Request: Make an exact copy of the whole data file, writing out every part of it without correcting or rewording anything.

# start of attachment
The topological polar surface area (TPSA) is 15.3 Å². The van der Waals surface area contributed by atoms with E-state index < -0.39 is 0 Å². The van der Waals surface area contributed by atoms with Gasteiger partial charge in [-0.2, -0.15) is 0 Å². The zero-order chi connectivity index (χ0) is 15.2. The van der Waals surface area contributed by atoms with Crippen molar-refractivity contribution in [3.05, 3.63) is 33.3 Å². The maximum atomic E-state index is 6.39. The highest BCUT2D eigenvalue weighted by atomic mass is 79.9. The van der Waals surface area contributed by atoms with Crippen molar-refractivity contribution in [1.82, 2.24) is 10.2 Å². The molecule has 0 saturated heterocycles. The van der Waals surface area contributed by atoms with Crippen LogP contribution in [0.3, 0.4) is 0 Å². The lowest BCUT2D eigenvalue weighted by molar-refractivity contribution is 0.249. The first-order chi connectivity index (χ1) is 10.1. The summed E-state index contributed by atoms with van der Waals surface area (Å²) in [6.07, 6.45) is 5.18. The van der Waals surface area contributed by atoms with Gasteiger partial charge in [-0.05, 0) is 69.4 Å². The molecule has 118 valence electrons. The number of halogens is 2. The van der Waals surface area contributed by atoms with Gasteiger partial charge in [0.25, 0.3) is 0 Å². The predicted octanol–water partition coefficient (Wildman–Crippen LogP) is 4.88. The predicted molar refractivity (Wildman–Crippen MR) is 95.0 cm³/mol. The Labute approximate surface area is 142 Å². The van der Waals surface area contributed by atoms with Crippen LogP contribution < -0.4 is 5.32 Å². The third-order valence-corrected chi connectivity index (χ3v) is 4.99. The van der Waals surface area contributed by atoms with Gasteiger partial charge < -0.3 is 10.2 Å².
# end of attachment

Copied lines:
The topological polar surface area (TPSA) is 15.3 Å². The van der Waals surface area contributed by atoms with E-state index < -0.39 is 0 Å². The van der Waals surface area contributed by atoms with Gasteiger partial charge in [-0.2, -0.15) is 0 Å². The zero-order chi connectivity index (χ0) is 15.2. The van der Waals surface area contributed by atoms with Crippen molar-refractivity contribution in [3.05, 3.63) is 33.3 Å². The maximum atomic E-state index is 6.39. The highest BCUT2D eigenvalue weighted by atomic mass is 79.9. The van der Waals surface area contributed by atoms with Crippen molar-refractivity contribution in [1.82, 2.24) is 10.2 Å². The molecule has 0 saturated heterocycles. The van der Waals surface area contributed by atoms with Crippen LogP contribution in [0.3, 0.4) is 0 Å². The lowest BCUT2D eigenvalue weighted by molar-refractivity contribution is 0.249. The first-order chi connectivity index (χ1) is 10.1. The summed E-state index contributed by atoms with van der Waals surface area (Å²) in [6.07, 6.45) is 5.18. The van der Waals surface area contributed by atoms with Gasteiger partial charge in [-0.05, 0) is 69.4 Å². The molecule has 118 valence electrons. The number of halogens is 2. The van der Waals surface area contributed by atoms with Gasteiger partial charge in [0.25, 0.3) is 0 Å². The predicted octanol–water partition coefficient (Wildman–Crippen LogP) is 4.88. The predicted molar refractivity (Wildman–Crippen MR) is 95.0 cm³/mol. The Labute approximate surface area is 142 Å². The van der Waals surface area contributed by atoms with Crippen LogP contribution < -0.4 is 5.32 Å². The third-order valence-corrected chi connectivity index (χ3v) is 4.99. The van der Waals surface area contributed by atoms with Gasteiger partial charge < -0.3 is 10.2 Å².